NY Times: White House Used ‘Often Misleading Or False’ Narrative To Sell Iran Deal To ‘Clueless’ Reporters

WASHINGTON, DC - APRIL 30: U.S. President Barack Obama (R) waves goodbye to reporters after holding a news conference in the Brady Press Briefing Room at the White House April 30, 2013 in Washington, DC. The president took questions on a variety of subjects including immigration reform, the ongoing civil …
Chip Somodevilla/Getty

TEL AVIV – The Obama administration utilized a narrative that was “often misleading or false” to sell the Iran nuclear deal to the public, a lengthy New York Times profile revealed on Thursday.

The Orwellian public relations strategy utilized so-called arms-control experts who were spoon fed tidbits that validated White House claims and those materials were in turn disseminated to “hundreds of often-clueless reporters,” the Times reported.

The dark plot was detailed in a New York Times Magazine profile of President Obama’s deputy national security advise Ben Rhodes titled, “The Aspiring Novelist Who Became Obama’s Foreign-Policy Guru.”

The article contains interviews with Rhodes and scores of top Obama administration officials.

One section cites Rhodes, Tanya Somanader, the director of digital response for the White House Office of Digital Strategy, and Robert Malley, senior director at the National Security Council, explaining the genesis and execution of the marketing plan to sell the Iran deal.

The Times reports:

The way in which most Americans have heard the story of the Iran deal presented — that the Obama administration began seriously engaging with Iranian officials in 2013 in order to take advantage of a new political reality in Iran, which came about because of elections that brought moderates to power in that country — was largely manufactured for the purpose for selling the deal. Even where the particulars of that story are true, the implications that readers and viewers are encouraged to take away from those particulars are often misleading or false.

The Times reports the almost fictional narrative shaped by Rhodes:

 the “story” of the Iran deal began in 2013, when a “moderate” faction inside the Iranian regime led by Hassan Rouhani beat regime “hard-liners” in an election and then began to pursue a policy of “openness,” which included a newfound willingness to negotiate the dismantling of its illicit nuclear- weapons program.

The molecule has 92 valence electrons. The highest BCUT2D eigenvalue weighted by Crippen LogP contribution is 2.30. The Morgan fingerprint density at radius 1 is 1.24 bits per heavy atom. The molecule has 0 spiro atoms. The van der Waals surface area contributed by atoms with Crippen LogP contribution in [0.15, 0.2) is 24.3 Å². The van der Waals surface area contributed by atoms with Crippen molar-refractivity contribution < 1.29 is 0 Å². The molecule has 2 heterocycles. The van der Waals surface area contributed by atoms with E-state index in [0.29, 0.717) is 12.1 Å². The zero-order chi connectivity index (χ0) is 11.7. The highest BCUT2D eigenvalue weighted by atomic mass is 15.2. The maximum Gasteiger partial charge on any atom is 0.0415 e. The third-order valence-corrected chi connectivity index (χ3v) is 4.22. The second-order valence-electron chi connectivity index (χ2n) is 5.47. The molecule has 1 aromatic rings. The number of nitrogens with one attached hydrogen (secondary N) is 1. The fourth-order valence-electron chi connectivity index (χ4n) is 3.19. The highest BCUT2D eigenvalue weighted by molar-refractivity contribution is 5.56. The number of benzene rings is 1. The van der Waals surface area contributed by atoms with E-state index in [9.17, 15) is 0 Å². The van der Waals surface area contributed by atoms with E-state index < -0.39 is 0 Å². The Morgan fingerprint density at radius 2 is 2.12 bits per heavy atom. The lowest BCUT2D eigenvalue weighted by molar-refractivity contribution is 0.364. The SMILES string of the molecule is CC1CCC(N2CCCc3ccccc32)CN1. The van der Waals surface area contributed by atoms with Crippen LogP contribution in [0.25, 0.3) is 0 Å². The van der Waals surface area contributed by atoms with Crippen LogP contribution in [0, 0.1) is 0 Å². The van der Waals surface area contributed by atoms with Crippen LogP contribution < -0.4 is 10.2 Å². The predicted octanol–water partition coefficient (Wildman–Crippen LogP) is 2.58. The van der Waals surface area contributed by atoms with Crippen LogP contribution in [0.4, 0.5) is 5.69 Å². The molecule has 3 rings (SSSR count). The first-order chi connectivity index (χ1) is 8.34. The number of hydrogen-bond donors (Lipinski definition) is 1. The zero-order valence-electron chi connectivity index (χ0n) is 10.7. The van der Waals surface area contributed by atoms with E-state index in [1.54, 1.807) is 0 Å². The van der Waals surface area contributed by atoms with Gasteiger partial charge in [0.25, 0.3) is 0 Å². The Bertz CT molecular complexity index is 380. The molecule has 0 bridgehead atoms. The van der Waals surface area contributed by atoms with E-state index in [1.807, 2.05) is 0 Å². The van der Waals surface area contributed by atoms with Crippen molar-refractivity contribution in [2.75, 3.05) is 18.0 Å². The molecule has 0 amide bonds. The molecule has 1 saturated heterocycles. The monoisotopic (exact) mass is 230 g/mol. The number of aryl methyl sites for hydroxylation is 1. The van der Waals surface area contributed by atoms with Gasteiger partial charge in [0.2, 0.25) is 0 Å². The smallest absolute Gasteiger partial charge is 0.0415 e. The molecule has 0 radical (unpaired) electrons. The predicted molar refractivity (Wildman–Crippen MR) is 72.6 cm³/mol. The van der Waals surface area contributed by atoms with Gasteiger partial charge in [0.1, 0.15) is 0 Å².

In reality, reported the Times, the talks began in mid-2012, a critical timeline since this was before the so-called moderate camp were “chosen in an election among candidates handpicked by Iran’s supreme leader, the Ayatollah Ali Khamenei.”

The Times related that the idea of a supposed newly moderate leadership in Iran was “politically useful to the Obama administration.” Malley explained “experts” were utilized to create an “echo chamber” that disseminated administration claims about Iran to “hundreds of often-clueless reporters” in the news media.

In the spring of last year, legions of arms-control experts began popping up at think tanks and on social media, and then became key sources for hundreds of often-clueless reporters. “We created an echo chamber,” he admitted, when I asked him to explain the onslaught of freshly minted experts cheerleading for the deal. “They were saying things that validated what we had given them to say.”

Rhodes asked Somanader to create a rapid response Twitter account to disseminate reactions to criticism of the Iran nuclear deal.

Somanader admitted that The Atlantic’s Jeffrey Goldberg and Laura Rozen of Al-Monitor helped to sell the administration narrative to the public.

For those in need of more traditional-seeming forms of validation, handpicked Beltway insiders like Jeffrey Goldberg of The Atlantic and Laura Rozen of Al-Monitor helped retail the administration’s narrative. “Laura Rozen was my RSS feed,” Somanader offered. “She would just find everything and retweet it.”

Rhodes told Times reporter David Samuels that the marketing strategy took advantage of the “absence of rational discourse.”

When I suggested that all this dark metafictional play seemed a bit removed from rational debate over America’s future role in the world,Rhodes nodded. “In the absence of rational discourse, we are going to discourse the [expletive] out of this,” he said. “We had test drives to know who was going to be able to carry our message effectively, and how to use outside groups like Ploughshares, the Iran Project and whomever else. So we knew the tactics that worked.” He is proud of the way he sold the Iran deal. “We drove them crazy,” he said of the deal’s opponents.

Earlier in the piece, Samuels described the way in which Rhodes serves as somewhat of a ventriloquist for reporters. “The narratives he frames, the voices of senior officials, the columnists and reporters whose work he skillfully shapes and ventriloquizes…”

Perhaps one of the most telling statements from Rhodes himself reveals some of the motivation for the Iran nuclear deal – that the agreement advances Obama’s general academic foreign policy philosophies.

Rhodes related: “It’s the possibility of improved relations with adversaries. It’s nonproliferation. So all these threads that the president’s been spinning — and I mean that not in the press sense — for almost a decade, they kind of all converged around Iran.”

Aaron Klein is Breitbart’s Jerusalem bureau chief and senior investigative reporter. He is a New York Times bestselling author and hosts the popular weekend talk radio program, “Aaron Klein Investigative Radio.” Follow him on Twitter @AaronKleinShow. Follow him on Facebook.


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